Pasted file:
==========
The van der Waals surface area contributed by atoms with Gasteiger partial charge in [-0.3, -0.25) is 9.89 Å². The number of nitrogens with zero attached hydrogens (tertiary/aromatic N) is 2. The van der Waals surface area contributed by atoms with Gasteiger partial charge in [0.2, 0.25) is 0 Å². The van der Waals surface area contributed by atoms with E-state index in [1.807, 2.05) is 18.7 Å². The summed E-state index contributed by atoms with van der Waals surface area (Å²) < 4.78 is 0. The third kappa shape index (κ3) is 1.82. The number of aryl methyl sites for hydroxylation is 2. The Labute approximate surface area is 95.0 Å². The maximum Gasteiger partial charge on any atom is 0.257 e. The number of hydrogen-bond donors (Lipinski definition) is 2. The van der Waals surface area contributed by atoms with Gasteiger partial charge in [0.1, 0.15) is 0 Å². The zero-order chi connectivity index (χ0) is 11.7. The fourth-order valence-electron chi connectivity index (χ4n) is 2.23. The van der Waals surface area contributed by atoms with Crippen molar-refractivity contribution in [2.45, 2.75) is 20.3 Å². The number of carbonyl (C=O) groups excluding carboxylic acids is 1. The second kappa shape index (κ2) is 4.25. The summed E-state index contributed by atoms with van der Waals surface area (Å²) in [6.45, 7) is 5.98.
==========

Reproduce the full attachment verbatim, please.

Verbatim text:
The van der Waals surface area contributed by atoms with Gasteiger partial charge in [-0.3, -0.25) is 9.89 Å². The number of nitrogens with zero attached hydrogens (tertiary/aromatic N) is 2. The van der Waals surface area contributed by atoms with Gasteiger partial charge in [0.2, 0.25) is 0 Å². The van der Waals surface area contributed by atoms with E-state index in [1.807, 2.05) is 18.7 Å². The summed E-state index contributed by atoms with van der Waals surface area (Å²) < 4.78 is 0. The third kappa shape index (κ3) is 1.82. The number of aryl methyl sites for hydroxylation is 2. The Labute approximate surface area is 95.0 Å². The maximum Gasteiger partial charge on any atom is 0.257 e. The number of hydrogen-bond donors (Lipinski definition) is 2. The van der Waals surface area contributed by atoms with Gasteiger partial charge in [0.1, 0.15) is 0 Å². The zero-order chi connectivity index (χ0) is 11.7. The fourth-order valence-electron chi connectivity index (χ4n) is 2.23. The van der Waals surface area contributed by atoms with Crippen molar-refractivity contribution in [2.45, 2.75) is 20.3 Å². The number of carbonyl (C=O) groups excluding carboxylic acids is 1. The second kappa shape index (κ2) is 4.25. The summed E-state index contributed by atoms with van der Waals surface area (Å²) in [6.45, 7) is 5.98.